CROOKERS OF CONNEWANGO



Sampson Crooker, an old sea-captain, came to Connewango, from Cairo, Greene Co., in 1818, and settled on lot 47. In company with Robert McGlasher he built the first saw-mill in town. He and Culver Crumb also built a saw-mill and a grist-mill on Clear Creek in 1825. It is still in operation. He set out the first orchard in town, and gave the land for the first cemetery, on the rise of ground just east of Rutledge.
 
 

His wife was a true pioneer, and once killed a large wild-cat with the fire-tongs, at her hen roost, in the winter of 1819. She also made the trip from her home to Catskill, NY, alone, with a horse and wagon, taking with her a live bear, which she sold to help pay the expenses of the trip.
 
 

Soon after this their son, George A. S. Crooker, settled on lot 54. He was a rising lawyer, having for some years studied in Catskill, and afterwards in Moscow. He is not only entitled to a place in the history of the county as one of her most distinguished and talented men, but Connewango, as a town, feels a pride in his citizenship and in the eminent service which he rendered her people. He stood high as a legal counselor, and as an advocate had but few peers. He possessed a liberal heart and the most kindly feelings, and no sacrifice was too great to be made in the behalf of his friends. Abiding with her people for half a century, the esteem in which his abilities were held is told in the record of his civil history.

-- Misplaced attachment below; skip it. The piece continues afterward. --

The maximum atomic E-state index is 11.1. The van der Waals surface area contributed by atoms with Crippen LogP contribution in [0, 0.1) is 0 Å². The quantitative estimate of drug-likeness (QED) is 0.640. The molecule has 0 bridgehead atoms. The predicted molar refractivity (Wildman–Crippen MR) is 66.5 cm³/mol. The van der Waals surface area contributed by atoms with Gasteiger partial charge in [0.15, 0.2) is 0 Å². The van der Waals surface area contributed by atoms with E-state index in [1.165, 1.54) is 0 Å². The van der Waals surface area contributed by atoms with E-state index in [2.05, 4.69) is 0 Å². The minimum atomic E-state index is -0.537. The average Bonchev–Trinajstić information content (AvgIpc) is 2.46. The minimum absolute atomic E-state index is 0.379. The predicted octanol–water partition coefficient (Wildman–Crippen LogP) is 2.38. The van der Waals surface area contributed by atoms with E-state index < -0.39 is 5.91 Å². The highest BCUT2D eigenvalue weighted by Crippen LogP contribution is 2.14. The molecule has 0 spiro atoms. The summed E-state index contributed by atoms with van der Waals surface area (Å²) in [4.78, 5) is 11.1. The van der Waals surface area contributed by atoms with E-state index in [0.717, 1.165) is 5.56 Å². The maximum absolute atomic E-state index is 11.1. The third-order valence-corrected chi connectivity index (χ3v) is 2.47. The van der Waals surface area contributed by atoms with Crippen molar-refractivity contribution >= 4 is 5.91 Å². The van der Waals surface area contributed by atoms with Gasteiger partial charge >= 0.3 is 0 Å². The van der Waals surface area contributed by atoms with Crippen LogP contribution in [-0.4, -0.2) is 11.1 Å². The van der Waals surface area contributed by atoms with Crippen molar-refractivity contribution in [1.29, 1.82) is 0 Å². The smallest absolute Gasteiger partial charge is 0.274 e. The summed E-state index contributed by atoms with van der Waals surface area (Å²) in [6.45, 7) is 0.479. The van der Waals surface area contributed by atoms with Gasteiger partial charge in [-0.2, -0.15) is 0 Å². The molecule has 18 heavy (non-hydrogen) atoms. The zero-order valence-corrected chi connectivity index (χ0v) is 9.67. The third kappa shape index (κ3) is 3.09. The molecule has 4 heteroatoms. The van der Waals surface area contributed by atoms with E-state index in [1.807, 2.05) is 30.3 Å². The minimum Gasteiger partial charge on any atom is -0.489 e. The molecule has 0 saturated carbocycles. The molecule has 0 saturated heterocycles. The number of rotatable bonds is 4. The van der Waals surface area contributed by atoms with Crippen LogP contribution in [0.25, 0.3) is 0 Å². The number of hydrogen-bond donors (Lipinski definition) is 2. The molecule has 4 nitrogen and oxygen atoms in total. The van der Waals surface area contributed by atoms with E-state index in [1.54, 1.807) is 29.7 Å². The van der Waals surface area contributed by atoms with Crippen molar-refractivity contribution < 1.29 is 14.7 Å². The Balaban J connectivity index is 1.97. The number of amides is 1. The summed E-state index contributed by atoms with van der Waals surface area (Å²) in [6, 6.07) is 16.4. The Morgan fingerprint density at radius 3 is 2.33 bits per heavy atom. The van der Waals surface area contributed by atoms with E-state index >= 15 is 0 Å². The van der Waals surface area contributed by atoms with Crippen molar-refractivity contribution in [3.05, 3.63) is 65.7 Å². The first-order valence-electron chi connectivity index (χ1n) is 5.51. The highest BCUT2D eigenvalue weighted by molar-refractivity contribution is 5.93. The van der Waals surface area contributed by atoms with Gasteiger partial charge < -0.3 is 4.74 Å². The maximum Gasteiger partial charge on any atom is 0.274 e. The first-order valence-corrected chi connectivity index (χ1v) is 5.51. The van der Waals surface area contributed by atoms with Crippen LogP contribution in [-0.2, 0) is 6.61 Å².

He represented his town in the Board of Supervisors for nearly a third of a century, and the representatives of the county in that body made him their presiding officer for twentyseven years. He was a member in the State Legislature from Cattaraugus County, where he took a high position as a ready debater. He was also a member from his district in the Constitutional Convention of 1846. In debate he skillfully parried the blows of his opponents, and gave them telling home-thrusts. He was keen in wit and scathing in satire, but no petty enmity or rankling bitterness ever found lodgement in his heart. He died at St. Charles, IL in 1874, in the seventy-fifth year of his age, but at his request his remains were brought back to Connewango, and interred in the cemetery, the ground for which was given by his father nearly sixty years ago.



 
 
 

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